Headline of the Week

From Arthur Wilderson: “Swedish flamingoes massacred in frenzied anteater attack”.

It is actually true if a bit breathless…

Prompted by this and perhaps the recent Zoo posts, Arthur added some thoughts on a distant relative, the ground-dwelling late- Pleistocene monster Megatherium:

“I saw a mounted megatherium skeleton in Chicago’s Field Museum. I was pretty impressed, and then thought, “yep, that’s what they invented atlatls for.” Trees, people, bears… I could readily imagine it backhanding any serious problem across the room with little difficulty.

“The notion of gutting and butchering a beast with such enormously robust bones and such a deep, massive torso with just little hand axes was fairly daunting too. Definitely a job for all the men, women and children in the band, well, those that aren’t standing guard to discourage the attention that all that blood and offal would inevitably attract.”

Speaking of which, the new crash- of- the- megafauna book, Once and Future Giants by Sharon Levy, is good– much on the late great Paul Martin, though it goes well beyond his original thoughts and refines them. Apparently his fascination with the late Pleistocene started when a mentor put a ball of giant sloth dung in his hand– as he did to me.

Science Links

A BBC news article seems to point to the “Overkill Hypothesis” as the major cause of the extinction of the American megafauna.

Studies of dung preserved in a Wisconsin lake suggest

“… a slow decline in megafauna that began about 15,000 years ago and appeared to last for about 1,000 years.

“This discovery rules out one idea that the extinction might have been caused by an extraterrestrial object striking Earth 13,000 years ago.


“This study is exciting because we’re getting some solid data about the ecological consequences of the removal of these animals,” said Ms Gill.

“After their decline we see an increase in the more warm-adapted deciduous trees, and an increase in charcoal [which means there was] an increase in the number of forest fires.”

The last may have some bearing on my Passenger Pigeon project, A Feathered Tempest.

The Eleanora’s falcon already leads a weird life, nesting on Mediterranean islands in the fall to intercept the songbird migration. Now it appears to also make one of the most amazing migrations.

“In total, the bird flies more than 9,500 kilometres across the African continent from the Balearic and Columbretes Islands before reaching the island of Madagascar. Some of the previously-obscure secrets now revealed by the scientists show that these falcons migrate by both day and night, and cross supposed ecological barriers such as the Sahara Desert.” (HT Laura Niven).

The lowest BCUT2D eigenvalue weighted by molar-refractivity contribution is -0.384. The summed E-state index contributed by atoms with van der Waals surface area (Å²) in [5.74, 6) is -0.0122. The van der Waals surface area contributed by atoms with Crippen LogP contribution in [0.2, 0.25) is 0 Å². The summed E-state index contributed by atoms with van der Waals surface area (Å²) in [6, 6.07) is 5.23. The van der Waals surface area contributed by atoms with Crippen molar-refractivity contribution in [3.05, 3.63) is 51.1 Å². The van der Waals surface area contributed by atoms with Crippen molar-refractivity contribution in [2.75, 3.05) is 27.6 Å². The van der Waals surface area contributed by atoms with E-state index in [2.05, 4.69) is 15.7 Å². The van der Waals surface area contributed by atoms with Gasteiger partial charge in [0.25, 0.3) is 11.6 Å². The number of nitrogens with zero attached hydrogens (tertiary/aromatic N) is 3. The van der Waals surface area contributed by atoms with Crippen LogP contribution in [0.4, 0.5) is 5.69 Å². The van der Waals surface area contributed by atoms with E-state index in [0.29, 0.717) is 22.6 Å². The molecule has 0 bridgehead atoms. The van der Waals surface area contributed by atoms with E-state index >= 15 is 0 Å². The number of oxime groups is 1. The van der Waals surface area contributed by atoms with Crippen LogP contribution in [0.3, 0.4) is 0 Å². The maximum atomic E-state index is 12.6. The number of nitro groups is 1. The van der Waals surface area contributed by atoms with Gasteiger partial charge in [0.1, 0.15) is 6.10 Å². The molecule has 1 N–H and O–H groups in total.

A gallery of the wild apple forests of the Tian Shan. I have been there let’s hope they don’t all fall to villas for rich Kazakh businessmen. (HT David Williamson).

Who Were the Cannibals?

More and more it has been suggested that we interacted little if at all with our close cousins the Neanderthals. Though there is still some controversy it mostly seems that we did not interbreed, finding each other too strange.

Some have wondered, more in literature than in science, if the appearance of our hairier relaatives made tehm the prototype for trolls and wild men– “Grendel”.

Now it seems we may have been their monster rather than they ours. A new study in the Journal of Anthropological sciences has found evidence of Neanderthal bones butchered like those of deer, and even Neanderthal teeth used as ornaments by our species.

“…Now the leader of the research team says he believes the flesh had been eaten by humans, while its teeth may have been used to make a necklace.

“Fernando Rozzi, of Paris’s Centre National de la Récherche Scientifique, said the jawbone had probably been cut into to remove flesh, including the tongue. Crucially, the butchery was similar to that used by humans to cut up deer carcass in the early Stone Age. “Neanderthals met a violent end at our hands and in some cases we ate them,” Rozzi said.”

Of course the conflict may have gone both ways– Neanderthals were physically stronger than Cro- Magnons. But it doesn’t look like we were friends, at least in Europe.

Neanderthal Doom

According to this piece in the BBC News, some late Neanderthalers were wiped out by a cold snap even they could not survive:

“…a climate downturn may have caused a drought, placing pressure on the last surviving Neanderthals by reducing their supplies of fresh water and killing off the animals they hunted.”


“These creatures (Homo neanderthalensis) had survived in local pockets during previous Ice Ages, bouncing back when conditions improved. But the last one appears to have been characterised by several rapid and severe changes in climate which hit a peak 30,000 years ago.

“Southern Iberia appears to have been sheltered from the worst of these. But about 24,000 years ago, conditions did deteriorate there.

“This event was the most severe the region had seen for 250,000 years, report Clive Finlayson, from the Gibraltar Museum; Francisco Jimenez-Espejo, from the University of Granada, Spain; and colleagues.

” “It looks pretty severe and also quite short,” Professor Finlayson told BBC News.

” “Things like olive trees and oak trees that are still with us today managed to ride it out. But a very fragmented, stressed population of Neanderthals – and perhaps other elements of the fauna – did not.”


“But a rare combination of freezing polar air blowing down the Rhone valley and Saharan air blowing north seems to have helped cool this part of the Mediterranean Sea, contributing to the severe conditions.”

HT Paleoblog. (And while you are there, check out the report of possible effects of early modern humans on cave bear populations during the same era. Those were “Interesting Times”).